A motivational speaker gives her tips on business success

Debbie Mayo-Smith: Top five Excel tricks for your database

Photo / Thinkstock
Photo / Thinkstock

I was Microsoft's guest this past week at the Tech Ed Conference which heralded the release of Windows 8 and Office 365. The conference was geared for the technical field. The guys and gals who run IT departments and will build the new apps for the Windows phones and tablets. Not mere mortals and users like me.

Not much was said about The Office features, as attention was focused on the new Windows 8 and Office 365, the latter being their Cloud based software.

While the demos were on prototype tablets, it will be marvellous to have the ability to work with your Office documents anywhere. The editing is as rich as if you were working straight in Word, PowerPoint or Excel. I can't wait to be able to kiss Google doc's goodbye so I can do REAL work while overseas.

See my previous column To tablet or not overseas.

One of the new Excel features demonstrated seems to have overcome a problem of not knowing what functions can help you manipulate names, emails and addresses. If it works well it will be a huge innovation helping immensely.

In the interim, I thought I might give you my top 5 Excel functions for working with data. This can save a massive amount of time. By the way, to move information from one software program to another, simply save the information as a CSV (comma separated variable) or a TAB (text) file. Then open it in Excel.

Problem One: First and last name together in one column.

You want to personalise and not send Dear John Smith.
Solution: (Data menu> Text to Columns)

This function has a 3 step wizard that separates out information from within one column. It asks you what to look for (blank space, a comma) and then asks if you want any special formatting. That's it! Just be sure to add a lot of extra blank columns for the information to go to - some people have last names like van de Whitten!

Problem Two: Inconsistencies

You want to do a mail merge, but you have Ave, Av, Avenue.........
Solution: Find and Replace (Edit menu > Replace)

Enter Ave for find, and type in Avenue for replace and then select replace all. Do it again with Av to Avenue and so on.

Take a peek behind the fx button - looking at four functions that are particularly wonderful when working with text. I'll also detail how functions work.

Problem Three: Mixed upper and lower case.

This could be from the way you store your names or from accumulating data from website entry. You don't want to send out letters or emails that say Dear JOHN or Dear ROSE do you?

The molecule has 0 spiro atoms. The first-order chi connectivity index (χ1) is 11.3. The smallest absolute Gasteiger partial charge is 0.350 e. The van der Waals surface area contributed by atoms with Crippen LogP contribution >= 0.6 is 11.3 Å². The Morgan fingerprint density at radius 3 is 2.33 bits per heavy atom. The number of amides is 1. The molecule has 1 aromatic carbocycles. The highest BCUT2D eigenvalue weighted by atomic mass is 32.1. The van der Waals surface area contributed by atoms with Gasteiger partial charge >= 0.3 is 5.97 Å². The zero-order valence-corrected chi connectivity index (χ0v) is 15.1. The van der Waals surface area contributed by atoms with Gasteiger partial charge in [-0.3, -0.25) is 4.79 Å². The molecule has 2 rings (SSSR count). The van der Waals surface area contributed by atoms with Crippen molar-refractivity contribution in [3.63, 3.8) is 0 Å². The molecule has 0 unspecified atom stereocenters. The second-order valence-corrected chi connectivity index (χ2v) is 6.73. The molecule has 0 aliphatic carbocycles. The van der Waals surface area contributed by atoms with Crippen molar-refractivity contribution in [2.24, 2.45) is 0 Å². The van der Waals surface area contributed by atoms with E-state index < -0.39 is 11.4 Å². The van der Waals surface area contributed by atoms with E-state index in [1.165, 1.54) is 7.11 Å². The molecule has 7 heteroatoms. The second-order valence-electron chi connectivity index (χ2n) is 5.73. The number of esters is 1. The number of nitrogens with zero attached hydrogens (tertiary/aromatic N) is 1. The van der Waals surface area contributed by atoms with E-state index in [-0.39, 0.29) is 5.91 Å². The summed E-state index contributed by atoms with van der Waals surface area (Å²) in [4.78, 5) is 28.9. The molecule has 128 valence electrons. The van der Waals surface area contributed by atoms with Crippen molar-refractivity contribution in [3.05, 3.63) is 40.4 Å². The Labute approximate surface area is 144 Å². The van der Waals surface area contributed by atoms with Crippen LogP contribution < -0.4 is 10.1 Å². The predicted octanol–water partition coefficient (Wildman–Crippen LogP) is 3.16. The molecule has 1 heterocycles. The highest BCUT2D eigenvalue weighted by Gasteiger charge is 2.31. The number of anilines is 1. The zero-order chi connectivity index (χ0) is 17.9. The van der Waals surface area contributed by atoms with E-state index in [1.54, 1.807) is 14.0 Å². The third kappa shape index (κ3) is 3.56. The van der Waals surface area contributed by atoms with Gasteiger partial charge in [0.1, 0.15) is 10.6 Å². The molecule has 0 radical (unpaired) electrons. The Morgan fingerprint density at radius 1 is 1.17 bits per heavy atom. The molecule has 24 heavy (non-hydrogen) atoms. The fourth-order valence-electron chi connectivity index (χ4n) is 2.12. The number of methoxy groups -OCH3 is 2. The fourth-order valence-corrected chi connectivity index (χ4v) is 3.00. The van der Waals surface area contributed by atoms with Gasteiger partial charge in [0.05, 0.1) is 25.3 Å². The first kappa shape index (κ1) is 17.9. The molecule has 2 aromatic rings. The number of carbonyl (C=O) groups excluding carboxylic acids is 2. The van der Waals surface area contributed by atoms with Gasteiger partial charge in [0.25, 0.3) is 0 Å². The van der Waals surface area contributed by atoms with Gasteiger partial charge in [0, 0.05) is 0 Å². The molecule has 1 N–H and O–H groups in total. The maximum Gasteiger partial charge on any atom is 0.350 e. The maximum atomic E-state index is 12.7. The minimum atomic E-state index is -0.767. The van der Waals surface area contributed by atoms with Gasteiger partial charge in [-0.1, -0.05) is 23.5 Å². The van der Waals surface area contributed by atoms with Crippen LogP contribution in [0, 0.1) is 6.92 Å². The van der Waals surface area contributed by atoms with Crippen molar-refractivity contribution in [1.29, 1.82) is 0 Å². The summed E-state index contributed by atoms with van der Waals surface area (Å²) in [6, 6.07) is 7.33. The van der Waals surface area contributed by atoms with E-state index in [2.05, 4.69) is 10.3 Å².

Solution: (fx) Proper

A veritable gem. Proper will change the first letter of each word to upper case, the rest to lower case. So debbie mayo-smith becomes Debbie Mayo-Smith

Additionally - there are the functions Upper which will turn the information into all Upper case and Lower which turns it to all lower case.

Problem Four: Information in many columns that need to be put together in one

For example you have a list where the first and last names are separate, but your database requires them to be together.
Solution: (fx) Concatenate

This will merge separate Columns together. So if you have Mr & Mrs, Tom, Jones in three different columns, Concatenate will put them together into one column.

Problem Five: extra blank spaces got into your database

From incorrect data entry or some other way
Solution: (fx) Trim

Removes all extra spaces in a column except for ones that should be there in-between words.

Written by international speaker and bestselling author Debbie Mayo-Smith. For more tips, over 500 how-to articles visit Debbie's article webpage.

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A motivational speaker gives her tips on business success

Debbie is one of the most in-demand speakers in Australasia; in the top 7pc of speakers globally and well-loved for her practical, plain talking technology quick tips. A best-selling author of sixteen books, Debbie has sharpened the activity of over 1 million individuals around the world through her presentations, training, newsletters, books and videos.

Read more by Debbie Mayo-Smith

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